Biological Trace Element Research

, Volume 92, Issue 1, pp 11–15 | Cite as

Changes of total content of magnesium and zinc status in patients with chronic toxoplasmosis

  • Süleyman Yazar
  • Eser Kilic
  • Recep Saraymen


The aim of this study was to investigate the effects of the Toxoplasma gondii infection on the total content of the essential elements Zn and Mg levels. Plasma zinc and magnesium concentrations were measured in 158 patients whose anti-T gondii IgG antibodies were positive. Scores were obtained for the patients and their age- and sex-matched 82 sero-negative healthy controls. The mean concentration of Mg in blood was significantly lower in sero-positive patients than in their controls both in females (p<0.01) and males (p<0.01). The average Zn concentration in seropositive female patients was 0.72±0.2 mg/L and 0.65±0.1 mg/L in controls (p>0.05). The mean values of the Zn in blood were 1.00±0.3 mg/L in seropositive male patients and 0.84±0.2 in controls (p>0.05). No correlation could be demonstrated between age and mean values of Zn and Mg in both sero-positive females/males and controls (p>0.05). No significant correlation could be found between blood Zn and Mg levels in seropositive female/male patients and controls (p>0.05). Mg levels were found to be clearly decreased in the patients with chronic toxoplasmosis, whereas no change was observed in Zn levels.

Index Entries

Toxoplasma gondii zinc magnesium 


Unable to display preview. Download preview PDF.

Unable to display preview. Download preview PDF.


  1. 1.
    J. G. Montaya, Laboratory diagnosis of Toxoplasma gondii infection and toxoplasmosis, J. Infect. Dis. 15(185), 73–82 (2002).CrossRefGoogle Scholar
  2. 2.
    Y. Suzuki, Host resistance in the brain against Toxoplasma gondii, J. Infect. Dis. 15(185), 58–65 (2002).CrossRefGoogle Scholar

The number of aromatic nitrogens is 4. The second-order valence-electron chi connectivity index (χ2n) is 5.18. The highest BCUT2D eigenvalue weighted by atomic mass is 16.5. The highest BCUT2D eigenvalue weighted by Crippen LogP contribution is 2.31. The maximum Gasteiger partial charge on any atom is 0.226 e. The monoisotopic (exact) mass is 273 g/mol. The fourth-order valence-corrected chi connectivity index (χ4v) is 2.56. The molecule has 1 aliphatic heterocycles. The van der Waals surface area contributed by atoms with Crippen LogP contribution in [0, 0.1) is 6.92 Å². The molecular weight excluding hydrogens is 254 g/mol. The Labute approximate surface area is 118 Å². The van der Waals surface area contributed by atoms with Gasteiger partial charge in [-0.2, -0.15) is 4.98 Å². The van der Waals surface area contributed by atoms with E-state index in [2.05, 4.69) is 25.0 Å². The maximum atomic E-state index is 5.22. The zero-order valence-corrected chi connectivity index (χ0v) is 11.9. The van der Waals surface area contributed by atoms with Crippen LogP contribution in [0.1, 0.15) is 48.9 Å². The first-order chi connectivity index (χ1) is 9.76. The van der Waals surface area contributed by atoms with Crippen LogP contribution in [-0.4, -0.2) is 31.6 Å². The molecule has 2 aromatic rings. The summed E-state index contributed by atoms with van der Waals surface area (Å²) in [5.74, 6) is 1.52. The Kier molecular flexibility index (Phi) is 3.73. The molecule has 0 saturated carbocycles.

3. 3.
    A. M. Tenter, A. R. Heckeroth, and L. M. Weiss, Toxoplasma gondii: from animals to humans, Int. J. Parasitol. 30(12–13), 1217–1258 (2000).PubMedCrossRefGoogle Scholar
  4. 4.
    A. K. Deorari, S. Broor, R. S. Maitreyi, et al., Incidence, clinical spectrum, and outcome of intrauterine infections in neonates, J. Trop. Pediatr. 46(3), 155–159 (2000).PubMedCrossRefGoogle Scholar
  5. 5.
    J. L. Smith, Foodborne infections during pregnancy, J. Food Protect. 62(7), 818–829 (1999).Google Scholar
  6. 6.
    E. J. Jareno, F. Bosch-Morell, R. Fernandez-Delgado, et al., Plasma malondialdehyde in HIV-seropositive children negatively correlates with CD4+ lymphocytes count, Biofactors 8(1–2), 129–132 (1998).PubMedGoogle Scholar
  7. 7.
    A. Sonnerborg, G. Carlin, B. Akerlund, et al., Increased production of malondialdehyde in patients with HIV infection, Scand. J. Infect. Dis. 20(3), 287–290 (1988).PubMedGoogle Scholar
  8. 8.
    A. Leonard, G. B. Gerber, and F. Leonard, Mutagenicity, carcinogenicity and teratogenicity of zinc, Mutat. Res. 168, 343–353 (1986).PubMedGoogle Scholar
  9. 9.
    N. Wellinghausen, W. Jochle, S. Reuter, et al., Zinc status in patients with alveolar echinococcosis is related to disease progression, Parasite Immunol. 21(5), 237–241 (1999).PubMedCrossRefGoogle Scholar
  10. 10.
    G.B. Vega Robledo, J.C. Carrero, and L. Ortiz-Ortiz, Effect of zinc on Entamoeba histolytica pathogenicity, Parasitol. Res. 85(6), 487–492 (1999).PubMedCrossRefGoogle Scholar
  11. 11.
    R. Kupka and W. Fawzi, Zinc nutrition and HIV infection, Nutr. Rev. 60(3), 69–79 (2002).PubMedCrossRefGoogle Scholar
  12. 12.
    S. Michelle, P. Alain, and B. Françoise, Minerals, trace elements and related biological variables in athletes and during physical actvity, Clin. Chim. Acta 321, 1–11 (2001).Google Scholar
  13. 13.
    T.C. Jones, R.D. Hunt, and N.W. King, Veterinary Pathology, 6th ed., Williams & Wilkins, A Waverly Company, Baltimore, MD USA (1996).Google Scholar

Copyright information

© Humana Press Inc 2003

Authors and Affiliations

  • Süleyman Yazar
    • 1
  • Eser Kilic
    • 2
  • Recep Saraymen
    • 2
  1. 1.Department of ParasitologyErciyes University, Medical FacultyKauseriTurkey
  2. 2.Department of Biochemistry and Clinical BiochemistryErciyes University, Medical FacultyKayseriTurkey

Personalised recommendations